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### Re: Are 20 Questions Enough?

Even if that is the case, why does it have to be through some expansion to 24/24? If hypothetical subject PHILOMATH absolutely needs to come up around 8% of the time for whatever reason, then we can do this incredibly unreasonable thing where it comes up 2/1 one round and 1/2 the next, for a total of 7.5%. I'm hardly convinced that this takes up a lot of unreasonable work and silly question writers will manage to screw it up or that this optimal distribution is so fine-tuned that 7.5% is beyond a reasonable margin of error (if this is a HUGE PROBLEM we can still get close to the value of 8.3333% achieved by the brilliant but impractical 24/24 solution by cycling through 2/1,1/2, and 2/2 every three rounds, to achieve a value of, you guessed it, 8.3333%).Dominator wrote:Somehow people keep misconstruing what Adam said as "Let's add 4/4 so I can fit more math in" when he said "Let's add 4/4 so that topics like math AND PHILOSOPHY get a distribution that better reflects their importance".

Also, it still remains unaddressed that distribution is a zero-sum game; any increase in PHILOMATH necessarily comes at the expense of the influence of the rest of the categories -- mathematically we should realize we can't just wish this away by making packets harder for people to write, as it will happen regardless of whether packets are 20/20 or 24/24. If we're going to try to increase PHILOMATH, we should discuss increasing PHILOMATH based on the merits of PHILOMATH.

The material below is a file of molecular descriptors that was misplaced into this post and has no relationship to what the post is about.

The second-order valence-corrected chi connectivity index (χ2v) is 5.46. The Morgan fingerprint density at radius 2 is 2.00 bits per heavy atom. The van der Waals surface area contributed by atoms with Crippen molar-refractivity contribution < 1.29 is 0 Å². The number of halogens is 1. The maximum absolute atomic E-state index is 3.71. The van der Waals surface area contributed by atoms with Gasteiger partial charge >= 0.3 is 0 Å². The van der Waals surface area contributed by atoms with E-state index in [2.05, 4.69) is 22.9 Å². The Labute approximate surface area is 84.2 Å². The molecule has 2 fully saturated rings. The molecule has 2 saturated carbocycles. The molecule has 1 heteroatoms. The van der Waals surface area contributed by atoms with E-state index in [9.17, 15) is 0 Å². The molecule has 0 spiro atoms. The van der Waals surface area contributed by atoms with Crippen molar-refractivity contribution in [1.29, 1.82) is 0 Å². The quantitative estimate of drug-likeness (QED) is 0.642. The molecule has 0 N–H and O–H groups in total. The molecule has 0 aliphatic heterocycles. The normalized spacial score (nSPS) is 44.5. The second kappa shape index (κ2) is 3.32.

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### Re: Are 20 Questions Enough?

First, I'll make a theoretical argument that math should be converted better. High schoolers don't necessarily learn about art history or music history anywhere in their lives. They only need to learn tiny parts of the literature canon. However, high schoolers take math class (nearly) every year in school, and most answer lines at least come up in those classes.Fred wrote: I'm calling this into doubt due to three distinct issues:

1) I don't believe there was actual conversion info on both tossups & bonuses.